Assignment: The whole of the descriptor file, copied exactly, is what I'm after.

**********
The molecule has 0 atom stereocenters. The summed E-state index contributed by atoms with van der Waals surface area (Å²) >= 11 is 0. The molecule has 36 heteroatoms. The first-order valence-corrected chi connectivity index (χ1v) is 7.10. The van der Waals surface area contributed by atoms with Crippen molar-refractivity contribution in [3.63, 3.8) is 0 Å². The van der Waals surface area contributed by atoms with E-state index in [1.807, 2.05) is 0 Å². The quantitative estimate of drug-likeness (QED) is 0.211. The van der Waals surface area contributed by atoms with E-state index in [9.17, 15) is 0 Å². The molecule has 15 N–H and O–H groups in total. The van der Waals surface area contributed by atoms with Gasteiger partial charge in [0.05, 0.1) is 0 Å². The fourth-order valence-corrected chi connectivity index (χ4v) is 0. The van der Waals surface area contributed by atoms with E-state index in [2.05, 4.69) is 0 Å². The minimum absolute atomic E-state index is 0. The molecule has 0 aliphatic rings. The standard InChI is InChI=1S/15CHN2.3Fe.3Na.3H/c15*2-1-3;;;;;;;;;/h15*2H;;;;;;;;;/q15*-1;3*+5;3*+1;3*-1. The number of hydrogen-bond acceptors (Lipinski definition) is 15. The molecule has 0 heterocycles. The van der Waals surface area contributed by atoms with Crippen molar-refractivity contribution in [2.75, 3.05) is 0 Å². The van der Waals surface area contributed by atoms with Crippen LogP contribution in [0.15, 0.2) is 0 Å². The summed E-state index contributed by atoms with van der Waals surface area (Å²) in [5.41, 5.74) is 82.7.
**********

The molecule has 0 atom stereocenters. The summed E-state index contributed by atoms with van der Waals surface area (Å²) >= 11 is 0. The molecule has 36 heteroatoms. The first-order valence-corrected chi connectivity index (χ1v) is 7.10. The van der Waals surface area contributed by atoms with Crippen molar-refractivity contribution in [3.63, 3.8) is 0 Å². The van der Waals surface area contributed by atoms with E-state index in [1.807, 2.05) is 0 Å². The quantitative estimate of drug-likeness (QED) is 0.211. The van der Waals surface area contributed by atoms with E-state index in [9.17, 15) is 0 Å². The molecule has 15 N–H and O–H groups in total. The van der Waals surface area contributed by atoms with Gasteiger partial charge in [0.05, 0.1) is 0 Å². The fourth-order valence-corrected chi connectivity index (χ4v) is 0. The van der Waals surface area contributed by atoms with E-state index in [2.05, 4.69) is 0 Å². The minimum absolute atomic E-state index is 0. The molecule has 0 aliphatic rings. The standard InChI is InChI=1S/15CHN2.3Fe.3Na.3H/c15*2-1-3;;;;;;;;;/h15*2H;;;;;;;;;/q15*-1;3*+5;3*+1;3*-1. The number of hydrogen-bond acceptors (Lipinski definition) is 15. The molecule has 0 heterocycles. The van der Waals surface area contributed by atoms with Crippen molar-refractivity contribution in [2.75, 3.05) is 0 Å². The van der Waals surface area contributed by atoms with Crippen LogP contribution in [0.15, 0.2) is 0 Å². The summed E-state index contributed by atoms with van der Waals surface area (Å²) in [5.41, 5.74) is 82.7.